I know I can change my daily routine and I’m sure future jobs will necessitate a change in my routine, but a bigger question for me to think about is whether I want to change the general rhythm of my life or whether I want to continue with the general orientation of current life. I try to exercise daily. I try to do a lot of reading, especially during my lunch break, and I try to write each morning. Many of my evenings end up being spent with my wife watching tv, especially if we eat, but none of these pieces of my routine have to be a constant part of my life forever. For me, and for anyone else, little experiments in life are always possible. I could decide that I want to try something different from running or spin biking and try a boxing gym for workouts. I could decide that I don’t want to pursue reading any further and try doing things that are more social and engaging. And at an even bigger level, I could decide that I don’t need to live in a house and could find a small apartment, spend less money on my living arrangement, and take a more flexible job closer to home with different hours to open up different parts of the day.

 

What is important to remember, and what Wright is saying in his quote, is that life is flexible and full of possibilities. We don’t have to settle into any one particular way of living and we can try on different life styles. Just because we were raised a certain way, just because we happen to find ourselves relying on (or simply falling into without noticing) specific routines does not mean that our lives have to be set in one particular way from now until we die. We can have great success and achieve a lot of goals within our routines, but by shaking them off and experimenting, we might find new avenues of life that resonate with us on a more profound and meaningful level, or we might just find a renewed passion for something in life that we did not know could give us meaning and value.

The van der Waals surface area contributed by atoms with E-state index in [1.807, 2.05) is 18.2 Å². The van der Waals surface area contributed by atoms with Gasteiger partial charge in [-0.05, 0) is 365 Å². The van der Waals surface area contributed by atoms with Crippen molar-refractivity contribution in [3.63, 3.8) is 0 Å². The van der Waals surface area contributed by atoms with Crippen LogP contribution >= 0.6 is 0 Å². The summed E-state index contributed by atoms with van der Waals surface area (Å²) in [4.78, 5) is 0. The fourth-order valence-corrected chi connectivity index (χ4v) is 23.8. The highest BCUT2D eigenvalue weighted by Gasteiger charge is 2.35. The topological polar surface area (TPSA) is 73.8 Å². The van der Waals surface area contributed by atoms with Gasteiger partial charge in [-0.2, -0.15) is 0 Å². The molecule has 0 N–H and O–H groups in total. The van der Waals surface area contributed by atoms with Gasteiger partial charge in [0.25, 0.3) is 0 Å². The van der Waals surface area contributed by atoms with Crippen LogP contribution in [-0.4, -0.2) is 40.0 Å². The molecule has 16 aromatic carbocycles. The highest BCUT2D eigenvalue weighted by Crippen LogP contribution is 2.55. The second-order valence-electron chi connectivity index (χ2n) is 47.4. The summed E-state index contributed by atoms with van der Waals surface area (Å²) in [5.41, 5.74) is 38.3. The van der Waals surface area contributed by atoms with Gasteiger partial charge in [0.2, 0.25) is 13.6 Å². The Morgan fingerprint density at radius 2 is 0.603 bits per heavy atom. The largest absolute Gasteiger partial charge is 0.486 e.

It Comes Down to Purpose

John Boyd was a brilliant military officer, strategist, and consultant who helped shape a generation of military leaders. Boyd is the focus of one chapter in Ryan Holiday’s book, Ego is the Enemy, titled, “To Be or To Do?” Boyd, Holiday explains, was a terrific air force pilot and a very insightful and influential mind within the armed services. He raised to the rank of Colonel,  but never was promoted to become a General and is not someone that most people have ever heard of. What Boyd represents for Holiday, and why he is an important figure for the book, is someone who chose his duty and service to his country over his own power, pride, and greed. Boyd set out to be the most meaningful version of himself possible, not to be the most impressive, rich, or comfortable version of himself. Holiday wrote the following about a piece of advice that Boyd gave to a young officer (emphasis Holiday’s),